How to study the history of scientific communication at large scale
Today we have a .txtLAB sponsored talk on the history of science. Our visiting speaker is Dr. Stefania Degaetano-Ortlieb, who is a postdoctoral researcher at the University of Saarland in Germany and affiliated with the Collaborative Research Centre on Information Density and Linguistic Encoding. Her work represents an extremely important bridge between the field of computational linguistics and what we now call cultural analytics, or the study of cultural practices at large scale. Her research focuses in particular on using the tools of data science to study the history and present of scientific communication.
Here is the abstract of her talk:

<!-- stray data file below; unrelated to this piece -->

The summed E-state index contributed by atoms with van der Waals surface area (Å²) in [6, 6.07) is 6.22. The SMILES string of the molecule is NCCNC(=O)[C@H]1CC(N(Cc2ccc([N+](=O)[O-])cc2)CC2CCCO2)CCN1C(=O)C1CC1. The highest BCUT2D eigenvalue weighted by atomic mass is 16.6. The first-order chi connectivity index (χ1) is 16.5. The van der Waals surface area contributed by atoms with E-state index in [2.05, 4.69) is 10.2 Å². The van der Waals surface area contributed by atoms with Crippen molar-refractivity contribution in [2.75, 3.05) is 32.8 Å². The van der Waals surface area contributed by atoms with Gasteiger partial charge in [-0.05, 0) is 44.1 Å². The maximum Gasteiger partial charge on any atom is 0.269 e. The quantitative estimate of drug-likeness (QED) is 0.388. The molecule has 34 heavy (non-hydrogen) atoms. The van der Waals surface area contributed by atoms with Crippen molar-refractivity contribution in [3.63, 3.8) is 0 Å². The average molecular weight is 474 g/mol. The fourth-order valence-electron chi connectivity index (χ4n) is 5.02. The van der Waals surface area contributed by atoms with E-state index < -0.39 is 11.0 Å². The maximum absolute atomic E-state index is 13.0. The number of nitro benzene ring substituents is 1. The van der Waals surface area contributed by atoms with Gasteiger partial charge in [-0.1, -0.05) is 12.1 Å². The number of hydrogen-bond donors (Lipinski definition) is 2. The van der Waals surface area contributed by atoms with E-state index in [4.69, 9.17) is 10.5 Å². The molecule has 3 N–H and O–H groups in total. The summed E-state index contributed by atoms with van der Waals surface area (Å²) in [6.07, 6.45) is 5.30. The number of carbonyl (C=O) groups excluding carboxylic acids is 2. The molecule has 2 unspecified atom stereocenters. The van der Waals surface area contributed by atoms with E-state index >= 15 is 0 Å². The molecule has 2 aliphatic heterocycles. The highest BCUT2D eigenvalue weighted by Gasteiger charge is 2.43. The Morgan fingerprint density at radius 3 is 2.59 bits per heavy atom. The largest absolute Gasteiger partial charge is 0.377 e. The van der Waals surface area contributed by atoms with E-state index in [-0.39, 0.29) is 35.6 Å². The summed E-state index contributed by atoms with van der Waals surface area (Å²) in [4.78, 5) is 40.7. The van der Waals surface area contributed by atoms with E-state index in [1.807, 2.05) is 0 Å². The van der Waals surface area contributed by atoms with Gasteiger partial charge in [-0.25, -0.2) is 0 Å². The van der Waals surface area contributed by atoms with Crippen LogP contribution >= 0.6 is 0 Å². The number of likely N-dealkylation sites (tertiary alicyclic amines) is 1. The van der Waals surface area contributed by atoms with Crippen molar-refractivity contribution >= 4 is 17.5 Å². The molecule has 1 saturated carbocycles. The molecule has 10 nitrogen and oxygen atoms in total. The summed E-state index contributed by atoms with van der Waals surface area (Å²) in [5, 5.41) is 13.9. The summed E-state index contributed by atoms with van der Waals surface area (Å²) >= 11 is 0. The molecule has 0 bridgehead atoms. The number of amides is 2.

Communication of scientific knowledge in written form has a longstanding tradition starting with the first world’s scientific journal Philosophical Transactions of the Royal Society in 1665 published by the visionary editorship of Henry Oldenburg. While the function remained essentially the same, namely to inform the scientific community of the latest discoveries, the journal has undergone significant change over time. We focus on socio-linguistic changes driven by the overarching hypothesis that the linguistic development of scientific writing is characterized by mechanisms of specialization and conventionalization serving to optimize efficiency in communication. To capture this optimization process in our Collaborative Research Center we developed a new approach based on information-theoretic measures, which supports studying variation in language use on a large scale.